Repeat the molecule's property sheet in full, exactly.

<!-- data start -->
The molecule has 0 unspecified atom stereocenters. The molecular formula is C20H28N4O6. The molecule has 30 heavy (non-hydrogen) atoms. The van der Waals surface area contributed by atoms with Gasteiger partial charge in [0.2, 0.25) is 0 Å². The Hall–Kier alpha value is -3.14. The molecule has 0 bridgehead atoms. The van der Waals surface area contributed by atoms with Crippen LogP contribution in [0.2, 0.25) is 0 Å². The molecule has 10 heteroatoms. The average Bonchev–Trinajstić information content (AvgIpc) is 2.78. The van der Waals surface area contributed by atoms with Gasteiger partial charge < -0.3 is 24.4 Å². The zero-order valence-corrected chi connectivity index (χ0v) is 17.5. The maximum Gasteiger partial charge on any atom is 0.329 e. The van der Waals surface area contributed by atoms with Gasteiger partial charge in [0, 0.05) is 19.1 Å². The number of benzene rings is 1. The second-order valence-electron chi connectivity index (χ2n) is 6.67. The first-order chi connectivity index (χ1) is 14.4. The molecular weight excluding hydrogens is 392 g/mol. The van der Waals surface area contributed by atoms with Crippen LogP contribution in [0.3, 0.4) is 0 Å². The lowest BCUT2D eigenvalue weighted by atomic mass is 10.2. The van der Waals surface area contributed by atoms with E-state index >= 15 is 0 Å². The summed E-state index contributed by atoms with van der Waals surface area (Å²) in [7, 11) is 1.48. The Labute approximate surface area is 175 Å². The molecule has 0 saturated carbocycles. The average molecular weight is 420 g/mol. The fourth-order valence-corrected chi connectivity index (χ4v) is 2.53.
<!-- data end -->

The molecule has 0 unspecified atom stereocenters. The molecular formula is C20H28N4O6. The molecule has 30 heavy (non-hydrogen) atoms. The van der Waals surface area contributed by atoms with Gasteiger partial charge in [0.2, 0.25) is 0 Å². The Hall–Kier alpha value is -3.14. The molecule has 0 bridgehead atoms. The van der Waals surface area contributed by atoms with Crippen LogP contribution in [0.2, 0.25) is 0 Å². The molecule has 10 heteroatoms. The average Bonchev–Trinajstić information content (AvgIpc) is 2.78. The van der Waals surface area contributed by atoms with Gasteiger partial charge < -0.3 is 24.4 Å². The zero-order valence-corrected chi connectivity index (χ0v) is 17.5. The maximum Gasteiger partial charge on any atom is 0.329 e. The van der Waals surface area contributed by atoms with Gasteiger partial charge in [0, 0.05) is 19.1 Å². The number of benzene rings is 1. The second-order valence-electron chi connectivity index (χ2n) is 6.67. The first-order chi connectivity index (χ1) is 14.4. The molecular weight excluding hydrogens is 392 g/mol. The van der Waals surface area contributed by atoms with Crippen LogP contribution in [0.3, 0.4) is 0 Å². The lowest BCUT2D eigenvalue weighted by atomic mass is 10.2. The van der Waals surface area contributed by atoms with E-state index >= 15 is 0 Å². The summed E-state index contributed by atoms with van der Waals surface area (Å²) in [7, 11) is 1.48. The Labute approximate surface area is 175 Å². The molecule has 0 saturated carbocycles. The average molecular weight is 420 g/mol. The fourth-order valence-corrected chi connectivity index (χ4v) is 2.53.